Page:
Use an appropriate tone for the type of discussion you are having with your boarders.Drop the authoritative voice and use a more friendly and conversational tone to help make them feel more comfortable and casual.

8. Paraphrase For Clarity

If they are trying to explain a complicated situation, try paraphrasing what they've told you in the simplest of terms.By reiterating their situation, you can help them to see it in a different light, and bring some clarity to help them realise what their real issue might be.[Tweet "Paraphrase for clarity #ConversationTips"]

9. Give Them Praise

Give encouragement when it's due. People love hearing that they're doing a good job and even finding small good parts of bad situations can help raise their sense of self-belief.If someone starts to get down and negative when they're talking to you, pick them up with some words of encouragement and try to get them to speak more positively about their situation.

10. Be Humorous

As the saying goes, laughter is the best medicine.The power of laughter can be used as a good way to break the ice and discuss issues in a less serious manner.But beware, using humour can backfire if used improperly. Make sure you assess the situation before using humour.Is it the right time to use humour? Is the topic suitable to be joking about? What kind of humour does he/she respond too? Are you prepared to respond to their reaction if it isn’t well received?If you are going to use humour, make sure that it is in their best interests, not yours.[Tweet "#Humour can backfire is used improperly #ConversationTips"]

11. Just Be There

Some people are shy and scared to reach out because they don’t feel comfortable asking for your help.So make your presence felt, be accessible, approachable, trustworthy and fun. Give them a sense of comfort and awareness that they can come and talk to you at any time.

12. Be Flexible

If you’ve made yourself accessible, but you're not flexible to talk when they come to you, then troubled boarders can feel let down, and won’t feel comfortable asking for your help again.Working at a boarding school means that you can’t just switch off and say “I’m off duty”. Instead, you need to be capable of putting your own needs and concerns aside to support any surprise issues that may arise - because they will.Giving them your full attention, despite the fact that they interrupted your schedule, will give them the sense that you truly value their well-being and consider their situation to be of the utmost importance.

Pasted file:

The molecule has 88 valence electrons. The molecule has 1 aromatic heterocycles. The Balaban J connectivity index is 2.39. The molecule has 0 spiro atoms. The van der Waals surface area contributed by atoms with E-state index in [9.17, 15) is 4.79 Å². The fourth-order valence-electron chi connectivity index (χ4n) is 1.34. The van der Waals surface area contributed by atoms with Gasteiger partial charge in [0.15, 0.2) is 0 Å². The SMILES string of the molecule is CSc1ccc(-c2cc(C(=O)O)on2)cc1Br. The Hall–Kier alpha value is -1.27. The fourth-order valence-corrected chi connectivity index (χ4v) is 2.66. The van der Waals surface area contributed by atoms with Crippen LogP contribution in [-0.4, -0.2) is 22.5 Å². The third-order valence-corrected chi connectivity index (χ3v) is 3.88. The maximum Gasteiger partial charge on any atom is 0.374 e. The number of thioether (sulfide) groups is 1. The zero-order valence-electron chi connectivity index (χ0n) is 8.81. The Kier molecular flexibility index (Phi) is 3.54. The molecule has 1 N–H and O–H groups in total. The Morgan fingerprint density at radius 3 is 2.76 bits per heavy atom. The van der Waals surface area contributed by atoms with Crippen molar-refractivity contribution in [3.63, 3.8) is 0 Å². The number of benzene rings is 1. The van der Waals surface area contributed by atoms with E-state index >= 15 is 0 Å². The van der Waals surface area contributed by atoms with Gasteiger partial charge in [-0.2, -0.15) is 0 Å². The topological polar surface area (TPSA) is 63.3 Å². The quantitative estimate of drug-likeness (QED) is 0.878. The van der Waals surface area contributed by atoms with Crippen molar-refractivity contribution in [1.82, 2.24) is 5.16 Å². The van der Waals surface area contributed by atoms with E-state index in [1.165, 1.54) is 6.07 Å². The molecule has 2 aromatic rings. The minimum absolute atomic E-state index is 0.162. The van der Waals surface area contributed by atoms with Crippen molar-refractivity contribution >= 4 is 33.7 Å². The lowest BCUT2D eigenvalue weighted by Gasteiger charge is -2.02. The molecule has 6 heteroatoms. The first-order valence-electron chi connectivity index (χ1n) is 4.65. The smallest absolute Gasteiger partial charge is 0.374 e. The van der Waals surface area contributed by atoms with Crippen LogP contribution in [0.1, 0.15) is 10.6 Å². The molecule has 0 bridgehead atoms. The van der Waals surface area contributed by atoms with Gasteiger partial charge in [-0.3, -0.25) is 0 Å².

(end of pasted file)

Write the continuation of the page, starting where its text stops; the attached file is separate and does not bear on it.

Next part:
13. Reassurance

If a child has come to you for help, reassure them that they've done the right thing. Sometimes, children are scared to reach out because they aren’t sure if their problems are relevant or serious enough to be talked about.It might have taken some of them a tremendous amount of courage to ask for your help, even if the problem seems small to you.By reassuring them that they made the right call, they'll have the confidence to approach you again with other problems they may have.

14. Follow Up

After a deep and meaningful conversation, make sure you follow up with how they're doing. Don’t just expect them to figure it all out.Even if you pass them on to another member of staff or a school counsellor, showing interest in their well-being by following up can work wonders. Even just a simple “how are things going?” can go a long way.

15. Don’t Forget To Smile

This one may seem obvious, but it’s often forgotten about. When you walk past a group of students on campus do you look and smile at them? Do you smile when you say goodnight at lights out?Consistently smiling and giving off a friendly presence is probably one of the most important things you can do.It’s a way to subtly connect with them without saying anything. It's an effortless act that will almost certainly draw a positive response and help to build a friendly relationship.[Tweet "Don't forget to #smile #ConversationTips"]

Building Relationships

Building a safe sense of community for boarders at your school is by no means an easy task, but by encouraging and enabling young boarders to speak up about their issues is a good first step.Using these techniques, you can turn casual encounters into meaningful conversations and begin to build a sense of trust, comfort and acceptance between you and your boarders - Factors that are key to building healthy relationships, and ultimately a healthy community.

Have Some Tips Of Your Own?

Have you got any tips or techniques that you use to engage with your boarders? Please share them in the comments below, I’d love to hear about them.

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Vincent Paget

Vincent Paget is an Operations Manager at Orah based in Auckland, New Zealand. He loves technology, organisation, nature and adventure sports, not necessarily in that order.